Kobayashi relishing F1 comeback in Melbourne

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Caterham’s Kamui Kobayashi is relishing his return to Formula 1 at next weekend’s Australian Grand Prix following a year out of the sport.

The Japanese driver made his debut with Toyota in 2009 before spending three seasons at Sauber. However, despite enjoying a successful 2012 season and reaching the podium at Suzuka, he was dropped in favour of Nico Hulkenberg and Esteban Gutierrez.

Without an F1 drive, Kobayashi sought refuge in the World Endurance Championship with Ferrari’s AF Corse team, but his return to F1 was confirmed in January by Caterham, where he partners Marcus Ericsson. After a year away, Kobayashi is itching to get going in Australia next weekend.

“We start the season in Melbourne and I’m excited about getting back to racing F1 cars again!” Kobayashi explained. “Last time I raced in Melbourne, I was sixth and while I don’t think that’s a realistic target for us this year, I think the race will be very interesting.

“There could be reliability problems for lots of teams, us as well obviously, but by the end of the tests our reliability was okay, certainly better than a few other teams, and that could be very important on Sunday in Melbourne.”

Kobayashi also expressed how impressed he is by the setup and team at Caterham, and he believes that it could be a breakthrough year for the team as it looks to score points for the first time in F1.

“Obviously for me this is my first race back, and I’m really pleased it’s with Caterham. I guarantee that they are working as hard as anyone else to have a good year in 2014 and I’ve been very impressed with how determined they are to succeed.

“They have a very good base to work from in Leafield, so there’s no reason we can’t have a good year, particularly with what we have planned to improve the car as the season goes on.”

With reliability being a key concern in 2014, it could be that by keeping himself out of trouble, Kobayashi could record Caterham’s first ever top ten finish. That said, his reputation for aggressive driving could scupper those plans, although it will be good to have a firm fan favorite back on the grid.

Toyota No. 8 car wins the 24 Hours of Le Mans for third consecutive year

24 Hours of Le Mans
JEAN-FRANCOIS MONIER/AFP via Getty Images
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LE MANS, France — Toyota Gazoo’s No. 8 car comfortably won the 24 Hours of Le Mans by five laps Sunday to secure a third straight victory in the prestigious endurance race.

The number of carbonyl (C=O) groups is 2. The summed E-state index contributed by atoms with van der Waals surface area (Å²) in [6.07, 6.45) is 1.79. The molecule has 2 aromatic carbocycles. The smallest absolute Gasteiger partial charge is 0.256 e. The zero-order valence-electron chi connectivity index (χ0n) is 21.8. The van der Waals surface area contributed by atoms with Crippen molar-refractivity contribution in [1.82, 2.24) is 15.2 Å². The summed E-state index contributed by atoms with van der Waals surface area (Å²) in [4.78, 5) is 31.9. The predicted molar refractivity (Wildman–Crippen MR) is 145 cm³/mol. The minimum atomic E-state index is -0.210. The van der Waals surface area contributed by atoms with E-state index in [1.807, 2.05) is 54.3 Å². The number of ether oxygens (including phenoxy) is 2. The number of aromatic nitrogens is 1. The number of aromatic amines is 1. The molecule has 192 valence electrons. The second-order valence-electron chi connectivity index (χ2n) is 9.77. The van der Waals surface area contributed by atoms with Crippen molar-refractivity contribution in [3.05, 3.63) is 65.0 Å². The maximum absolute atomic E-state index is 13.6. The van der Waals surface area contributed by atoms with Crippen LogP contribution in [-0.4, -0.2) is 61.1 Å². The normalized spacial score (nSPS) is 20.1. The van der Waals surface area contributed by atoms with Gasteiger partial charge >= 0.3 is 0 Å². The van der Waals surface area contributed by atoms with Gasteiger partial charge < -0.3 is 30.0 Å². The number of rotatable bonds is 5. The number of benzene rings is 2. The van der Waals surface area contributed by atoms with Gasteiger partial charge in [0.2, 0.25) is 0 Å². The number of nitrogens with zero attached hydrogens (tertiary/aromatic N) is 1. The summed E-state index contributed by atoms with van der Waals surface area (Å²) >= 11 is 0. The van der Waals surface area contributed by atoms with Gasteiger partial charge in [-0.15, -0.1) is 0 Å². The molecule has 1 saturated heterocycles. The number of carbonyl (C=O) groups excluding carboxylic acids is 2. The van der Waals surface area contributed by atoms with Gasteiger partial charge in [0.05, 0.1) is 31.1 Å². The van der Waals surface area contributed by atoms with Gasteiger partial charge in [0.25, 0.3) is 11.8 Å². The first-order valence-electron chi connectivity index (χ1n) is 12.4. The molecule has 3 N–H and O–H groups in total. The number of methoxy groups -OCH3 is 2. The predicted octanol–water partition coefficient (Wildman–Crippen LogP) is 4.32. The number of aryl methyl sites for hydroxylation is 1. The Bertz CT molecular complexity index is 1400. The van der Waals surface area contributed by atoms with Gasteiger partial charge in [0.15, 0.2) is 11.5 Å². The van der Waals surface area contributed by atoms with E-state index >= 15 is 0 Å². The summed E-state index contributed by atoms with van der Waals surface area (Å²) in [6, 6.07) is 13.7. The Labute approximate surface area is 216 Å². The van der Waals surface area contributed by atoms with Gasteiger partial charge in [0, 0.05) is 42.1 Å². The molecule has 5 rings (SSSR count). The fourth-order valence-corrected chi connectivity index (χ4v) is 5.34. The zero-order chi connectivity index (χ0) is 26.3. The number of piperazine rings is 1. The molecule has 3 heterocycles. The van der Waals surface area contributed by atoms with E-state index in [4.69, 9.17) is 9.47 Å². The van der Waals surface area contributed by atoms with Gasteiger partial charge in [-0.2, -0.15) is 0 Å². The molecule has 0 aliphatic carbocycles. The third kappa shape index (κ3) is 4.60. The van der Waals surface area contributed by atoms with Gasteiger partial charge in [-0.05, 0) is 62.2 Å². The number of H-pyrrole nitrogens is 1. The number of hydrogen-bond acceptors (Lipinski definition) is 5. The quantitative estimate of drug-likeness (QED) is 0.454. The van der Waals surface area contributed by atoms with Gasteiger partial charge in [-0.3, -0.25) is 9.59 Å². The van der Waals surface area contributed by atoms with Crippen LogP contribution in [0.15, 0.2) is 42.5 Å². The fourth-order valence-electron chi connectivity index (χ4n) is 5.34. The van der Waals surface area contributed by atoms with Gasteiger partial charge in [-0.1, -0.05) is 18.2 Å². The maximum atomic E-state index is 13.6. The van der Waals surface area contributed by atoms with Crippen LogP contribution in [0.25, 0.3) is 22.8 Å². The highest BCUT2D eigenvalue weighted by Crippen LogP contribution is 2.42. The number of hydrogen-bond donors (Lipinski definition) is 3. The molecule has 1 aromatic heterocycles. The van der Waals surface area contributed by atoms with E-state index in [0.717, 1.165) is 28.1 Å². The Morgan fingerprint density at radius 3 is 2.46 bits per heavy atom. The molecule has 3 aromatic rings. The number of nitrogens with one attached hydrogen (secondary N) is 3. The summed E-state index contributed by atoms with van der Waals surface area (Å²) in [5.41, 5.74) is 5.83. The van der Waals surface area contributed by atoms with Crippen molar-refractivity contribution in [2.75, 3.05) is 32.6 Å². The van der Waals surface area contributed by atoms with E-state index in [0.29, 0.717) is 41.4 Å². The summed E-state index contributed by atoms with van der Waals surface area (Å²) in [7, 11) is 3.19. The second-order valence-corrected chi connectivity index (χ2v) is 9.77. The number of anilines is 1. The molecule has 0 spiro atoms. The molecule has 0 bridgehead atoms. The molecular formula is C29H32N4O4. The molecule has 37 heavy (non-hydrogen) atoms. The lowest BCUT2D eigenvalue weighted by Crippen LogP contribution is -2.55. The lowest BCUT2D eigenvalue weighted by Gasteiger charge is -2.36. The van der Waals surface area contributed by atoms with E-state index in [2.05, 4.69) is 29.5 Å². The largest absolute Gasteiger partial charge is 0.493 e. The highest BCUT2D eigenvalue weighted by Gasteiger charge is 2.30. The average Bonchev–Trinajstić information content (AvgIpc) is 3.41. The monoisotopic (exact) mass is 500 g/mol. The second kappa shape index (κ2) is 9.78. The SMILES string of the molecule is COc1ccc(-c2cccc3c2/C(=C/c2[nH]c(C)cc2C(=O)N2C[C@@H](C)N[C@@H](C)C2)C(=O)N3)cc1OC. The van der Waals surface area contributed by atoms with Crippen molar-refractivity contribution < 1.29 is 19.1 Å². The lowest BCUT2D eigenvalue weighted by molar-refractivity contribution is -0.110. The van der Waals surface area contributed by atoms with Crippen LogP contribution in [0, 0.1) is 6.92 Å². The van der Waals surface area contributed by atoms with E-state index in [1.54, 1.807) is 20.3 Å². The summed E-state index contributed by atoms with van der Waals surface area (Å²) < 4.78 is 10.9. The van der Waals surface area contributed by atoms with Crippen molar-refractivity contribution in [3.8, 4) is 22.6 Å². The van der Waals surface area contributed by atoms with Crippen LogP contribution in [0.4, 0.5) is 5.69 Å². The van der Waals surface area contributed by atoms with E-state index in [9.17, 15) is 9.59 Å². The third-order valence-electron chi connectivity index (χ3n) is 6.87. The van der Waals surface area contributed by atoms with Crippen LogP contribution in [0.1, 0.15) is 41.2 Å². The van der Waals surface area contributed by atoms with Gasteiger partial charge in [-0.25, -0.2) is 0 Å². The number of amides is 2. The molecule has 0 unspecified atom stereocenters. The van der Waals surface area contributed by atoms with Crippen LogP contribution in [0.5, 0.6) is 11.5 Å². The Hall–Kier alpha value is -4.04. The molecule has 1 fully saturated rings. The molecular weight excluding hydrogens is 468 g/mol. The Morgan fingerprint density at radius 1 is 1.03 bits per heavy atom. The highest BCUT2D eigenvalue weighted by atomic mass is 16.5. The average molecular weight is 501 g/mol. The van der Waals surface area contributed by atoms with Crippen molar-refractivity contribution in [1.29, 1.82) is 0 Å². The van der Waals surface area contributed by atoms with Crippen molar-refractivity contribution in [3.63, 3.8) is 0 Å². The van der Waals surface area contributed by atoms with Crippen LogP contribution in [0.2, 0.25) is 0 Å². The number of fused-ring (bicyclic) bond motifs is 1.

It was also a third consecutive win for Swiss driver Sebastien Buemi and Japan’s Kazuki Nakajima driving. Brendon Hartley was the other driver, having replaced two-time Formula One champion Fernando Alonso.

Buemi and Hartley sat on the side of the car as Nakajima drove toward the podium. Hartley won for a second time after tasting success with the Porsche LMP Team in 2017 before an unhappy season in Formula One.

The Swiss team’s Rebellion No. 1 featured American driver Gustavo Menezes and Brazilian Bruno Senna – the nephew of late F1 great Ayrton Senna.

It finished one lap ahead of Toyota Gazoo’s No. 7, with Rebellion’s No. 3 finishing in fourth place.

For much of the race it looked like Toyota’s No. 7 would win after leading comfortably from pole position. But late into the night the car encountered an engine problem and the 30-minute stop in the stands proved costly.

The race was first held in 1923. A total of 252,500 spectators attended in 2019, but there were none this year when the race started three months late because of the novel coronavirus (COVID-19) pandemic.

“We miss the fans,” New Zealander Hartley said. “I look forward to seeing all the fans again.”

In other divisions:

United Autosports won the LMP2 division with the entry of Filipe Albuquerque, Paul Di Resta and Phil Hanson.

–In LMGTE Pro, the victory was claimed by Aston Martin Vantage AMR of Maxime Martin, Alex Lynn and Harry Tincknell (who drives for Mazda in the DPi division of IMSA).

–TF Sport won the LMGTE Am class.

The Toyota No. 7 took pole after former F1 driver Kamui Kobayashi narrowly edged out the Rebellion No. 1 team in qualifying.

In damp and humid conditions Mike Conway got away cleanly from the start, while Senna held off Buemi.

After nearly seven hours, Toyota’s No. 8 fell back after a 10-minute stop in the stands to fix a brake-cooling problem on Kazuki Nakajima’s car. Rebellion’s No. 1, driven by Frenchman Norman Nato, took advantage to move into second place behind Toyota’s No. 7.

Then came the decisive moment at 2:40 a.m. as the No. 7 – also featuring Argentine Jose Maria Lopez – encountered a turbo problem. When the car came back out it was back in fourth.

“We had a few problems early in the race,” Nakajima said. “Later they had a bigger issue than us.”

Rebellion’s No. 1 encountered a problem on the hood at around 9 a.m. and the change took six minutes, allowing the Rebellion No. 3 (Nathanael Berthon-Louis Deletraz-Romain Dumas) to close the gap.

It was becoming a tight battle between the two Rebellion cars behind Toyota’s No. 8.

At 12 p.m. Rebellion No. 3 with Dumas behind the wheel was only one second ahead of No. 1 driven by Menezes. Then both cars came in for a driver change with Deletraz swapping for Dumas on a lengthy stop, and Nato for Menezes as Rebellion No. 1 suddenly moved ahead of its team rival.

Dumas, a winner in 2016 with Porsche, appeared unhappy at the strategy decision to bring his car in first and the length of the stop. There were tense explanations in the team garage.

Colombian Tatiana Calderon, an F1 test driver with Alfa Romeo, was in the Richard Mille Racing Team in the LMP2 category. She was joined by German Sophia Florsch – an F3 driver – and Dutchwoman Beitske Visser. They placed ninth out of 24 in their category.